As people in Australia and around the world remember the events of June Fourth 1989, I think back to my own experience. The story is worth repeating and perhaps can give some guidance to all who are presently trying to deal with the conundrum that is the People’s Republic of China.
Thirty years ago I was the Director of the China Branch of the International Wool Secretariat, based in Hong Kong. My main task was to open up the China market for wool from Australia and other IWS member countries (New Zealand, South Africa and Uruguay). I and my staff spent most of our time in China and had good contacts in most provinces. In the first week of June 1989 I was all set to accompany the Chairman of the New Zealand Wool Board on a visit to China when the Chinese Ministry of Textile Industry, which was to host the visit, asked us to delay because of the uncertain political situation in Beijing. That is how I came to follow the events of the Tiananmen Massacre from Hong Kong.
I remember that a typhoon hit Hong Kong that weekend. Offices and shops were closed so people had no choice but to stay home and watch 24-hour news coverage of events in Beijing on television. Hong Kong people were shocked by the violence and the collapse of the hopes of the students and workers who were protesting in Tiananmen Square in central Beijing for democracy and an end to official corruption. My staff rushed back to the office to use the fax machines to send local newspaper accounts and pictures to their contacts, and through those channels they also collected information about other protest demonstrations in various cities across China.
On June 5thJohn McPhee, the Managing Director of IWS, rang me from London, being very concerned about the situation in China. He had heard that most foreign companies were withdrawing their staff and closing their offices in Beijing and he asked me whether IWS should abandon its plan to open an office in Beijing. I proposed to him that I go to Beijing and consult Australian Embassy staff, the Ministry and other contacts and then offer some well-grounded advice after a day or two, and with his approval I then took the first available flight. I remember that the plane was empty, although on arrival in Beijing I found the airport crowded with people waiting for flights out of the country. The hotel in town was also deserted.
Driving through the city, I could feel from the vibration of the taxi that the pavement of the main Chang’an boulevard was cracked with ruts left by tank tracks. I could see blood on some walls and bullet holes in many buildings, including the Dongzhimen Apartments where several embassy staff were housed. I talked to those staff, and to many other people. One Chinese journalist friend, who lived on Chang’an, west of Tiananmen Square, at an intersection where tanks that had arrived from the south turned right towards the centre of the city, told me how the small son of a neighbour had been excited to see tanks on the street and had gone out onto the balcony to get a better view. There he was killed by a tank mortar fired directly at him. There were many such stories.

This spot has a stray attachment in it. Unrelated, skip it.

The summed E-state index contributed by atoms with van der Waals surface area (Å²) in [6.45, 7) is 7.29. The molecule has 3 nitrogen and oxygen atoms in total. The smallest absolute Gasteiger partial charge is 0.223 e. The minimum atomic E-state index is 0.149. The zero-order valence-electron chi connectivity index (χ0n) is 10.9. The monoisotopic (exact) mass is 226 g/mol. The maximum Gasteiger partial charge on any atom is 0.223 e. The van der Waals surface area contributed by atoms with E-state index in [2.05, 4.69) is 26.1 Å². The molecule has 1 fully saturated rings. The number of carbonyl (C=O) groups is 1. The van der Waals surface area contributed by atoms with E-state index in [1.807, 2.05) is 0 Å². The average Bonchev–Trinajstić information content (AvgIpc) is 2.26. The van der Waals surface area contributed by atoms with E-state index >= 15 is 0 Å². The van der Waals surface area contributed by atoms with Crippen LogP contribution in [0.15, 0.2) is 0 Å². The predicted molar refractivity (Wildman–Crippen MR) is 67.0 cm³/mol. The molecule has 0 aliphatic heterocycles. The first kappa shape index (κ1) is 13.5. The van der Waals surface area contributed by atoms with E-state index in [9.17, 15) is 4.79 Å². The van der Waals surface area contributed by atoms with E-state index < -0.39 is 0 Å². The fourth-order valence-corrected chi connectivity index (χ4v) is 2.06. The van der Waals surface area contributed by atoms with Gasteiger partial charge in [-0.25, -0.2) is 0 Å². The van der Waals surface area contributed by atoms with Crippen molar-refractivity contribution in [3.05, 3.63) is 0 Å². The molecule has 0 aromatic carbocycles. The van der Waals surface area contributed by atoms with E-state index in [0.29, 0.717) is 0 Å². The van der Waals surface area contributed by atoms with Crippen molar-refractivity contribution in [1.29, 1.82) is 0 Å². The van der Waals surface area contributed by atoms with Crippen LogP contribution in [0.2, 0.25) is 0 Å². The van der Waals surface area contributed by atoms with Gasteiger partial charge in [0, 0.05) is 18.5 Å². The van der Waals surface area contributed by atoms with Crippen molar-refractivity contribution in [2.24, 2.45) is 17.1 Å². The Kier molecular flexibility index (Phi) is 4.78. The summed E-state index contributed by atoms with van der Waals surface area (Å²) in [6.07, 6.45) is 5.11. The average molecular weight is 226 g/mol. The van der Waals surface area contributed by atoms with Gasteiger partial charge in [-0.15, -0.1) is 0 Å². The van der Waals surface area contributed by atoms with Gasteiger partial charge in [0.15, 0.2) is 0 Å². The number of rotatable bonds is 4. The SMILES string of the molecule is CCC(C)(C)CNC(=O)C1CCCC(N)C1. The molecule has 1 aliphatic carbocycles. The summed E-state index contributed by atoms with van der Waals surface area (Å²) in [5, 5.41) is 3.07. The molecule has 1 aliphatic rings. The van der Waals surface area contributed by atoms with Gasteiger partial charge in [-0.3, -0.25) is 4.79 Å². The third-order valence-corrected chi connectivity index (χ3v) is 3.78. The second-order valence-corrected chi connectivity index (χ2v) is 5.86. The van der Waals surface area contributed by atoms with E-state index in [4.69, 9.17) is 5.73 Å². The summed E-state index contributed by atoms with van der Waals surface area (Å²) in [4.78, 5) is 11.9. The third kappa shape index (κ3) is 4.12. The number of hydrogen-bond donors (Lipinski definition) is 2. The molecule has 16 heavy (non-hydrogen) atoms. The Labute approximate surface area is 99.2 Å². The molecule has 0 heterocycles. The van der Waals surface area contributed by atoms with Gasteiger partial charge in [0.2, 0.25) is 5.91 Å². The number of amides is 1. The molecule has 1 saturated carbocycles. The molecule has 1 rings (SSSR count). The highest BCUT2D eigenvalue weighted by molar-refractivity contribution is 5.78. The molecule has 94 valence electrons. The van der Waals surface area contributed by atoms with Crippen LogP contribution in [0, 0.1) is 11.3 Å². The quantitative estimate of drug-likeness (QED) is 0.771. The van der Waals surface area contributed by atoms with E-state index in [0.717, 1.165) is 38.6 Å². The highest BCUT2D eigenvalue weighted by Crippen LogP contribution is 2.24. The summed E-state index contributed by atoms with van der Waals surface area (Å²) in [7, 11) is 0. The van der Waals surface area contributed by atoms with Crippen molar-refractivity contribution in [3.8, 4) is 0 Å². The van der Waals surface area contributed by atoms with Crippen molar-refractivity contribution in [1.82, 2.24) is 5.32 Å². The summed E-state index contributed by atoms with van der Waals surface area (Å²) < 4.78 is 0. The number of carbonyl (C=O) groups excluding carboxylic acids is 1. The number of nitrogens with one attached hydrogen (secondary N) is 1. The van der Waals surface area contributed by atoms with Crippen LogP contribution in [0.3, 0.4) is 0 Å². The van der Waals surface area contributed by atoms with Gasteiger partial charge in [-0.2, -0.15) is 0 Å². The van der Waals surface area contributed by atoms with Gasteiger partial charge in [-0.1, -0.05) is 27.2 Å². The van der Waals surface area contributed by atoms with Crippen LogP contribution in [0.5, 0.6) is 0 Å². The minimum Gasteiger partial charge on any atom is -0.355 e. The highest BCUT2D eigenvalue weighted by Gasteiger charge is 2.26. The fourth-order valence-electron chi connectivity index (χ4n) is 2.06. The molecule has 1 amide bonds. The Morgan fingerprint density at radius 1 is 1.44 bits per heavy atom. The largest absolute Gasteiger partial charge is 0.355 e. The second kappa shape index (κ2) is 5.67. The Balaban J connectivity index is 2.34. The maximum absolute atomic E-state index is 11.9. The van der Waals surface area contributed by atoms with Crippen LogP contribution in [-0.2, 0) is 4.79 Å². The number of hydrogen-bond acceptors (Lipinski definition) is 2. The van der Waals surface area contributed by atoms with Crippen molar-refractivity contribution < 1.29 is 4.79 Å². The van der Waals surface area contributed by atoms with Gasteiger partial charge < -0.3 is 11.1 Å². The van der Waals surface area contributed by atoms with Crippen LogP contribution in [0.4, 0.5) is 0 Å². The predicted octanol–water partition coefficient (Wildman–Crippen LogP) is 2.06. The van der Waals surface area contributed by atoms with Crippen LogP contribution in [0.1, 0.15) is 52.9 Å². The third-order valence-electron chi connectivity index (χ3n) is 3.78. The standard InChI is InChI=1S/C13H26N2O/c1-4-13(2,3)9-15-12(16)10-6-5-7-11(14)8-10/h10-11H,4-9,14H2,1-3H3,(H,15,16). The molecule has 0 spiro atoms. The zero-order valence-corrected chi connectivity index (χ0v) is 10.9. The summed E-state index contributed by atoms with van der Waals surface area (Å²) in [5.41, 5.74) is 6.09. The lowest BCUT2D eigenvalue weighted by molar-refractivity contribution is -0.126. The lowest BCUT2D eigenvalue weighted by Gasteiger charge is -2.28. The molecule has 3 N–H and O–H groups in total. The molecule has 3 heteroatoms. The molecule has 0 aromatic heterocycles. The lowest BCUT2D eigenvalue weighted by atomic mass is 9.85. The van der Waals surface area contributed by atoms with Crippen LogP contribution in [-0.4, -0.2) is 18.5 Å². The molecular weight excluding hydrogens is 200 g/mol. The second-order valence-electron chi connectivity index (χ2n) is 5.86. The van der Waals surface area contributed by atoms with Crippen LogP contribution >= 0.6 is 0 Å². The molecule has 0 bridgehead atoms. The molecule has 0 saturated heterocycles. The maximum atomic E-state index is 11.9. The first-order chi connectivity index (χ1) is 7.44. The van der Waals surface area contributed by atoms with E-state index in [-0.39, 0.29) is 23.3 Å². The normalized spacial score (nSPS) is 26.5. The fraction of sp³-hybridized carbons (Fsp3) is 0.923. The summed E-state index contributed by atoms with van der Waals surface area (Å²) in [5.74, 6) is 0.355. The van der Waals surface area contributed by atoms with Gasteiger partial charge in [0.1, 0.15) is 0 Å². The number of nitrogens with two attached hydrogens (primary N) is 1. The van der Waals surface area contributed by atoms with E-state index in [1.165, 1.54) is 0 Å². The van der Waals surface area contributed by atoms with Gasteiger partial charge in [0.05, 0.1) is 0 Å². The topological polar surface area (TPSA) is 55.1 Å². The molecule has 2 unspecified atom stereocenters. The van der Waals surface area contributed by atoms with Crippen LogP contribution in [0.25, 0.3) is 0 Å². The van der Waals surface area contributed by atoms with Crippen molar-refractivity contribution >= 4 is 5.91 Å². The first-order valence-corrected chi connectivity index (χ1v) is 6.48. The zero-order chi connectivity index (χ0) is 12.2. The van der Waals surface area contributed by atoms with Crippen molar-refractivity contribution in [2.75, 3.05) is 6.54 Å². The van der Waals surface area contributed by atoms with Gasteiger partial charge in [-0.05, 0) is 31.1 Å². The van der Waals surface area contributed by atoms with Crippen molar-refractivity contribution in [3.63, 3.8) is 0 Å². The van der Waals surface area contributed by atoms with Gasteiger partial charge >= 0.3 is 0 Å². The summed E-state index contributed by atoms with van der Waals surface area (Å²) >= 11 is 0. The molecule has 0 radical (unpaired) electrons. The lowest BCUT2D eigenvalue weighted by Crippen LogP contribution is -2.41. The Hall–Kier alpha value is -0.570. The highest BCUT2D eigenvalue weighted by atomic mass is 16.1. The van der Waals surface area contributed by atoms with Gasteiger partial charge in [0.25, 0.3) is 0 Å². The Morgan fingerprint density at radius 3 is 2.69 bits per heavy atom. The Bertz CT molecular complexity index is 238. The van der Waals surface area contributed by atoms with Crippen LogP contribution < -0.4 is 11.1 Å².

I expected to meet senior officials at the Ministry of Light Industry but I was surprised by an invitation conveyed to me at my hotel that we would meet over a lunch to be hosted by the Deputy Mayor of Beijing Mme Wu Yi – who would later rise to become Vice Premier. I believe that this unusual courtesy was because the government was extremely concerned about the flight of foreign business from the country. Over lunch Wu Yi asked me if I had followed the student protests and I told her straight out what I had seen and heard and what the reaction had been in Hong Kong and elsewhere. She then started to give an alternative account of events. I interrupted to say that I understood that she had a duty to give me the official line but I could not accept it because it was completely different from what I believed was the truth. I asked her not to continue because if she did so I would feel obliged to argue each and every point and, since we maintained such opposite positions, there could be no reconciliation or agreement. I reminded her that I had come to Beijing to discuss future directions for the wool industry and to see if there was a role for the IWS and suggested that we focus on that point.
Wu Yi and the representatives of the Ministry of Textile Industry assured me that their policies regarding foreign investment and technical cooperation had not and would not change. The upshot was that I advised John McPhee that we might expect substantial setbacks to trade but that the long-term potential of the Chinese market was not in question and I recommended that IWS continue to pursue its market objectives.
My assessment proved correct. 1989 was a boom year for Australian wool exports. A year later however China’s imports fell largely because of a boycott by American companies, the Australian Wool Corporation had not listened to my warnings, set the floor price too high, and the wool market collapsed. That is another story.
Jocelyn Chey was Director, China Branch, International Wool Secretariat 1992-95. She is a Visiting Professor at the University of Sydney and an Adjunct Professor at Western Sydney University.